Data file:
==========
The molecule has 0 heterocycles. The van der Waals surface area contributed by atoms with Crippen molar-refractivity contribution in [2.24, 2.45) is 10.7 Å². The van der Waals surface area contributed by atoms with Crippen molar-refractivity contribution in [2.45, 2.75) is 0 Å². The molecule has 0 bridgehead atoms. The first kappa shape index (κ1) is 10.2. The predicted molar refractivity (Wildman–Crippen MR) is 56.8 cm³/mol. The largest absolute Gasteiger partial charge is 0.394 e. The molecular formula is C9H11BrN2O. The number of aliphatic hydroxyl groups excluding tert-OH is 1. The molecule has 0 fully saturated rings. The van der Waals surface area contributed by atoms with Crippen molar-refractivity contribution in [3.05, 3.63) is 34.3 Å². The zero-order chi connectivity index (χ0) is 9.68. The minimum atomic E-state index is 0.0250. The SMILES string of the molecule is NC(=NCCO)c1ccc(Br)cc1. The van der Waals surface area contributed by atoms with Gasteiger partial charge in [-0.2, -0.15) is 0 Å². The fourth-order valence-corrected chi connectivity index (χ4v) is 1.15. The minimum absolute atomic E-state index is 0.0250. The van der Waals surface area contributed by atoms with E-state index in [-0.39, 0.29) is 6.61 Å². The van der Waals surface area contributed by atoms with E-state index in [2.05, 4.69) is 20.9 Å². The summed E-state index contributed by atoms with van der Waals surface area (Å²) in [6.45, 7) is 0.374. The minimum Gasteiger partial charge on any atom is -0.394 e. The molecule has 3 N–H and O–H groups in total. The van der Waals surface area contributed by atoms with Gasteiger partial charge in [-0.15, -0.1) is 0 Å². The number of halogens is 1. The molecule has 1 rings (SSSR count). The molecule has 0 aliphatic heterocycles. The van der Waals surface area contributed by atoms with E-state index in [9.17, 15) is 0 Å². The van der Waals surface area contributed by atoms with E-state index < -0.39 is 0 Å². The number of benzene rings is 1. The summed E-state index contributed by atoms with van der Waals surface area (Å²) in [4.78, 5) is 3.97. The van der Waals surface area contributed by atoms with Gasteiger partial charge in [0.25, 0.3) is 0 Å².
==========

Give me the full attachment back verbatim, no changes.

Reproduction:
The molecule has 0 heterocycles. The van der Waals surface area contributed by atoms with Crippen molar-refractivity contribution in [2.24, 2.45) is 10.7 Å². The van der Waals surface area contributed by atoms with Crippen molar-refractivity contribution in [2.45, 2.75) is 0 Å². The molecule has 0 bridgehead atoms. The first kappa shape index (κ1) is 10.2. The predicted molar refractivity (Wildman–Crippen MR) is 56.8 cm³/mol. The largest absolute Gasteiger partial charge is 0.394 e. The molecular formula is C9H11BrN2O. The number of aliphatic hydroxyl groups excluding tert-OH is 1. The molecule has 0 fully saturated rings. The van der Waals surface area contributed by atoms with Crippen molar-refractivity contribution in [3.05, 3.63) is 34.3 Å². The zero-order chi connectivity index (χ0) is 9.68. The minimum atomic E-state index is 0.0250. The SMILES string of the molecule is NC(=NCCO)c1ccc(Br)cc1. The van der Waals surface area contributed by atoms with Gasteiger partial charge in [-0.2, -0.15) is 0 Å². The fourth-order valence-corrected chi connectivity index (χ4v) is 1.15. The minimum absolute atomic E-state index is 0.0250. The van der Waals surface area contributed by atoms with E-state index in [-0.39, 0.29) is 6.61 Å². The van der Waals surface area contributed by atoms with E-state index in [2.05, 4.69) is 20.9 Å². The summed E-state index contributed by atoms with van der Waals surface area (Å²) in [6.45, 7) is 0.374. The minimum Gasteiger partial charge on any atom is -0.394 e. The molecule has 3 N–H and O–H groups in total. The van der Waals surface area contributed by atoms with Gasteiger partial charge in [-0.15, -0.1) is 0 Å². The number of halogens is 1. The molecule has 1 rings (SSSR count). The molecule has 0 aliphatic heterocycles. The van der Waals surface area contributed by atoms with E-state index in [9.17, 15) is 0 Å². The van der Waals surface area contributed by atoms with E-state index < -0.39 is 0 Å². The number of benzene rings is 1. The summed E-state index contributed by atoms with van der Waals surface area (Å²) in [4.78, 5) is 3.97. The van der Waals surface area contributed by atoms with Gasteiger partial charge in [0.25, 0.3) is 0 Å².